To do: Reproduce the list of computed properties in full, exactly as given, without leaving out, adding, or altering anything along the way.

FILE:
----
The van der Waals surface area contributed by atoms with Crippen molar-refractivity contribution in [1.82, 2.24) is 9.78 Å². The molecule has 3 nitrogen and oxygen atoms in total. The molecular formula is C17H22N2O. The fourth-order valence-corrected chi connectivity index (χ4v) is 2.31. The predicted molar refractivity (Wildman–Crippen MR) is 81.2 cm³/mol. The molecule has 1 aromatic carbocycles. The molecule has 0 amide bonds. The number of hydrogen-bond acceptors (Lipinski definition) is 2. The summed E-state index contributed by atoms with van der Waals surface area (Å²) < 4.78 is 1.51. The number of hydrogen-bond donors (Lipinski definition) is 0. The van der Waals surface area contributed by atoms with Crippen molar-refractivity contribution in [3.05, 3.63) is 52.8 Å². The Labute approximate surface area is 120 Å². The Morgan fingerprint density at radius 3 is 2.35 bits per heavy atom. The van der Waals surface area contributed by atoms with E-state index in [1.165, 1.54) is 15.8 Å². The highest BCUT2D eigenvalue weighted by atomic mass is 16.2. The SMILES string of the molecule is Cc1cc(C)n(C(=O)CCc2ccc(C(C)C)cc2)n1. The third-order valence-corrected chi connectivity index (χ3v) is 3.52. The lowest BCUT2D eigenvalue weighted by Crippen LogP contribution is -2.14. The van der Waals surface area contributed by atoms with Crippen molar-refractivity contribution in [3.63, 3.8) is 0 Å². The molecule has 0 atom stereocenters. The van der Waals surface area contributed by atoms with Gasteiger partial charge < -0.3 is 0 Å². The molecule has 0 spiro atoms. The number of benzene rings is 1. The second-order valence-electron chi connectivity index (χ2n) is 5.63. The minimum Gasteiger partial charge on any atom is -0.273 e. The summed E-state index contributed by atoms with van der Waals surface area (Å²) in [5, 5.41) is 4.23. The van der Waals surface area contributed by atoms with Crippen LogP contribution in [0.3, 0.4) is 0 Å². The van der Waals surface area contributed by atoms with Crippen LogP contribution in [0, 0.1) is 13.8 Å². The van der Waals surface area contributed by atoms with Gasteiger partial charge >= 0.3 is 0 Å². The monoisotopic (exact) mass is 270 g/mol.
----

The van der Waals surface area contributed by atoms with Crippen molar-refractivity contribution in [1.82, 2.24) is 9.78 Å². The molecule has 3 nitrogen and oxygen atoms in total. The molecular formula is C17H22N2O. The fourth-order valence-corrected chi connectivity index (χ4v) is 2.31. The predicted molar refractivity (Wildman–Crippen MR) is 81.2 cm³/mol. The molecule has 1 aromatic carbocycles. The molecule has 0 amide bonds. The number of hydrogen-bond acceptors (Lipinski definition) is 2. The summed E-state index contributed by atoms with van der Waals surface area (Å²) < 4.78 is 1.51. The number of hydrogen-bond donors (Lipinski definition) is 0. The van der Waals surface area contributed by atoms with Crippen molar-refractivity contribution in [3.05, 3.63) is 52.8 Å². The Labute approximate surface area is 120 Å². The Morgan fingerprint density at radius 3 is 2.35 bits per heavy atom. The van der Waals surface area contributed by atoms with E-state index in [1.165, 1.54) is 15.8 Å². The highest BCUT2D eigenvalue weighted by atomic mass is 16.2. The SMILES string of the molecule is Cc1cc(C)n(C(=O)CCc2ccc(C(C)C)cc2)n1. The third-order valence-corrected chi connectivity index (χ3v) is 3.52. The lowest BCUT2D eigenvalue weighted by Crippen LogP contribution is -2.14. The van der Waals surface area contributed by atoms with Crippen molar-refractivity contribution in [3.63, 3.8) is 0 Å². The molecule has 0 atom stereocenters. The van der Waals surface area contributed by atoms with Gasteiger partial charge < -0.3 is 0 Å². The molecule has 0 spiro atoms. The number of benzene rings is 1. The second-order valence-electron chi connectivity index (χ2n) is 5.63. The minimum Gasteiger partial charge on any atom is -0.273 e. The summed E-state index contributed by atoms with van der Waals surface area (Å²) in [5, 5.41) is 4.23. The van der Waals surface area contributed by atoms with Crippen LogP contribution in [0.3, 0.4) is 0 Å². The van der Waals surface area contributed by atoms with Crippen LogP contribution in [0, 0.1) is 13.8 Å². The van der Waals surface area contributed by atoms with Gasteiger partial charge >= 0.3 is 0 Å². The monoisotopic (exact) mass is 270 g/mol.